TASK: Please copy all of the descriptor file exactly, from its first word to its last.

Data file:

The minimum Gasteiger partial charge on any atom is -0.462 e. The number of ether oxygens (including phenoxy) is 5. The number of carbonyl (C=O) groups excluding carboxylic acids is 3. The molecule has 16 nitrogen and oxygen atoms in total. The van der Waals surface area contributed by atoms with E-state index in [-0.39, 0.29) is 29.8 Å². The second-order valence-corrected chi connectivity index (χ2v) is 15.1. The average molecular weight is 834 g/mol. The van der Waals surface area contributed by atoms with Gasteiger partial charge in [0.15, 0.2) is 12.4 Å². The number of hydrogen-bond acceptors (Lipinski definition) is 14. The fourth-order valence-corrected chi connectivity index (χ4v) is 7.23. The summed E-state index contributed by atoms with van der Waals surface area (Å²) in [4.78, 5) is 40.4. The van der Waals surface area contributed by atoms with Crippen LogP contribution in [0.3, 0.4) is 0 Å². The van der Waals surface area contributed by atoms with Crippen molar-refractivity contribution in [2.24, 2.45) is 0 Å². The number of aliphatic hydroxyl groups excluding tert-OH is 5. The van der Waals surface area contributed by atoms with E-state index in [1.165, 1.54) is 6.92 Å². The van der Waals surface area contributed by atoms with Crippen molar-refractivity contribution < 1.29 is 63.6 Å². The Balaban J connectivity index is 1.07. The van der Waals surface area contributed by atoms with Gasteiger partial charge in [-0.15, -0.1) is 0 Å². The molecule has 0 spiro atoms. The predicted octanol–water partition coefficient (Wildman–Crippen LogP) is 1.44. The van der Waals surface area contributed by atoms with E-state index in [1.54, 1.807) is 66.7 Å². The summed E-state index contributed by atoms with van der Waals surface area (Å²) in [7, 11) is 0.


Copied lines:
The minimum Gasteiger partial charge on any atom is -0.462 e. The number of ether oxygens (including phenoxy) is 5. The number of carbonyl (C=O) groups excluding carboxylic acids is 3. The molecule has 16 nitrogen and oxygen atoms in total. The van der Waals surface area contributed by atoms with E-state index in [-0.39, 0.29) is 29.8 Å². The second-order valence-corrected chi connectivity index (χ2v) is 15.1. The average molecular weight is 834 g/mol. The van der Waals surface area contributed by atoms with Gasteiger partial charge in [0.15, 0.2) is 12.4 Å². The number of hydrogen-bond acceptors (Lipinski definition) is 14. The fourth-order valence-corrected chi connectivity index (χ4v) is 7.23. The summed E-state index contributed by atoms with van der Waals surface area (Å²) in [4.78, 5) is 40.4. The van der Waals surface area contributed by atoms with Crippen LogP contribution in [0.3, 0.4) is 0 Å². The van der Waals surface area contributed by atoms with Crippen molar-refractivity contribution in [2.24, 2.45) is 0 Å². The number of aliphatic hydroxyl groups excluding tert-OH is 5. The van der Waals surface area contributed by atoms with E-state index in [1.165, 1.54) is 6.92 Å². The van der Waals surface area contributed by atoms with Crippen molar-refractivity contribution < 1.29 is 63.6 Å². The Balaban J connectivity index is 1.07. The van der Waals surface area contributed by atoms with Gasteiger partial charge in [-0.15, -0.1) is 0 Å². The molecule has 0 spiro atoms. The predicted octanol–water partition coefficient (Wildman–Crippen LogP) is 1.44. The van der Waals surface area contributed by atoms with E-state index in [1.54, 1.807) is 66.7 Å². The summed E-state index contributed by atoms with van der Waals surface area (Å²) in [7, 11) is 0.